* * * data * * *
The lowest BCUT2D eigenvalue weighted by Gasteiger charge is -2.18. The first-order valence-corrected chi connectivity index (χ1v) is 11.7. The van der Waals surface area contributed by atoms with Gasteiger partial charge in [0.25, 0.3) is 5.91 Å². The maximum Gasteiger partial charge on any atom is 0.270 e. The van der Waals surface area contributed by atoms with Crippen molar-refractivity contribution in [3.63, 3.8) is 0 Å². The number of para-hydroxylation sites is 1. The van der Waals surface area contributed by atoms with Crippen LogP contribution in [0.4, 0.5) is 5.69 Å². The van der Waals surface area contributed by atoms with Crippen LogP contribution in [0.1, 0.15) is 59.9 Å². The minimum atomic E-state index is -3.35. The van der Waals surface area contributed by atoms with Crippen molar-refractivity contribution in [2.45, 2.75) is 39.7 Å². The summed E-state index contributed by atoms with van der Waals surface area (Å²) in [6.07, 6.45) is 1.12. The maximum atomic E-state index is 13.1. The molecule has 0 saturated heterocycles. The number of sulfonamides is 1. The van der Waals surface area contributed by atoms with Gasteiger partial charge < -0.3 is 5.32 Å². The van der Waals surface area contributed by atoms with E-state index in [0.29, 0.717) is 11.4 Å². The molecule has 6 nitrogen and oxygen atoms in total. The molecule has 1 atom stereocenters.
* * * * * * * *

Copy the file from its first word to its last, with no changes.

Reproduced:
The lowest BCUT2D eigenvalue weighted by Gasteiger charge is -2.18. The first-order valence-corrected chi connectivity index (χ1v) is 11.7. The van der Waals surface area contributed by atoms with Gasteiger partial charge in [0.25, 0.3) is 5.91 Å². The maximum Gasteiger partial charge on any atom is 0.270 e. The van der Waals surface area contributed by atoms with Crippen molar-refractivity contribution in [3.63, 3.8) is 0 Å². The number of para-hydroxylation sites is 1. The van der Waals surface area contributed by atoms with Crippen LogP contribution in [0.4, 0.5) is 5.69 Å². The van der Waals surface area contributed by atoms with Crippen LogP contribution in [0.1, 0.15) is 59.9 Å². The minimum atomic E-state index is -3.35. The van der Waals surface area contributed by atoms with Crippen molar-refractivity contribution in [2.45, 2.75) is 39.7 Å². The summed E-state index contributed by atoms with van der Waals surface area (Å²) in [6.07, 6.45) is 1.12. The maximum atomic E-state index is 13.1. The molecule has 0 saturated heterocycles. The number of sulfonamides is 1. The van der Waals surface area contributed by atoms with Gasteiger partial charge < -0.3 is 5.32 Å². The van der Waals surface area contributed by atoms with E-state index in [0.29, 0.717) is 11.4 Å². The molecule has 6 nitrogen and oxygen atoms in total. The molecule has 1 atom stereocenters.